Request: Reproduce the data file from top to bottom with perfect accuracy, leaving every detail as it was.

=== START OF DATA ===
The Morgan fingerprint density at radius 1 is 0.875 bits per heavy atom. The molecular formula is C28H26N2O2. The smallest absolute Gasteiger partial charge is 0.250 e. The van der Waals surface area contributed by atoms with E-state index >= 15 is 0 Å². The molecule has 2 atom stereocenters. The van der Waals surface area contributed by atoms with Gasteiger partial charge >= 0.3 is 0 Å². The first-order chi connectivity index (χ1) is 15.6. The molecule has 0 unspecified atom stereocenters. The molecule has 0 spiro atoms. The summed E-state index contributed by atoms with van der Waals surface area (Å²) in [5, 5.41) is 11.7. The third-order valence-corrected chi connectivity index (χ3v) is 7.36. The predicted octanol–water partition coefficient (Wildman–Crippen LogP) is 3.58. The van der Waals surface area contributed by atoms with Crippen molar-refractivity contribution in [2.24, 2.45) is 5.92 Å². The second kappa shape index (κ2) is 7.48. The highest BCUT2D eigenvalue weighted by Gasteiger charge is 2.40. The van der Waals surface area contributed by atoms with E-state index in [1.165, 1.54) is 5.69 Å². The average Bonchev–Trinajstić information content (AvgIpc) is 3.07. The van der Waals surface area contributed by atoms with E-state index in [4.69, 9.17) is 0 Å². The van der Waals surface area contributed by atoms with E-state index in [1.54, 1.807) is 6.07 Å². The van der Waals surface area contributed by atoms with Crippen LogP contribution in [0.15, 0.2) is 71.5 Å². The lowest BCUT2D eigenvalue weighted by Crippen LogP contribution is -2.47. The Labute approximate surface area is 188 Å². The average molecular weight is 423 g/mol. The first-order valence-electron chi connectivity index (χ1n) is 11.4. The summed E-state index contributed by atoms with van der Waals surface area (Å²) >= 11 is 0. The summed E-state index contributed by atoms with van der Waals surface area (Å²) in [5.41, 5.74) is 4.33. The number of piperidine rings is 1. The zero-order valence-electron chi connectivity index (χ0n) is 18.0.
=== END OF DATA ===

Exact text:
The Morgan fingerprint density at radius 1 is 0.875 bits per heavy atom. The molecular formula is C28H26N2O2. The smallest absolute Gasteiger partial charge is 0.250 e. The van der Waals surface area contributed by atoms with E-state index >= 15 is 0 Å². The molecule has 2 atom stereocenters. The van der Waals surface area contributed by atoms with Gasteiger partial charge >= 0.3 is 0 Å². The first-order chi connectivity index (χ1) is 15.6. The molecule has 0 unspecified atom stereocenters. The molecule has 0 spiro atoms. The summed E-state index contributed by atoms with van der Waals surface area (Å²) in [5, 5.41) is 11.7. The third-order valence-corrected chi connectivity index (χ3v) is 7.36. The predicted octanol–water partition coefficient (Wildman–Crippen LogP) is 3.58. The van der Waals surface area contributed by atoms with Crippen molar-refractivity contribution in [2.24, 2.45) is 5.92 Å². The second kappa shape index (κ2) is 7.48. The highest BCUT2D eigenvalue weighted by Gasteiger charge is 2.40. The van der Waals surface area contributed by atoms with E-state index in [1.165, 1.54) is 5.69 Å². The average Bonchev–Trinajstić information content (AvgIpc) is 3.07. The van der Waals surface area contributed by atoms with E-state index in [4.69, 9.17) is 0 Å². The van der Waals surface area contributed by atoms with E-state index in [1.54, 1.807) is 6.07 Å². The van der Waals surface area contributed by atoms with Crippen LogP contribution in [0.15, 0.2) is 71.5 Å². The lowest BCUT2D eigenvalue weighted by Crippen LogP contribution is -2.47. The Labute approximate surface area is 188 Å². The average molecular weight is 423 g/mol. The first-order valence-electron chi connectivity index (χ1n) is 11.4. The summed E-state index contributed by atoms with van der Waals surface area (Å²) >= 11 is 0. The summed E-state index contributed by atoms with van der Waals surface area (Å²) in [5.41, 5.74) is 4.33. The number of piperidine rings is 1. The zero-order valence-electron chi connectivity index (χ0n) is 18.0.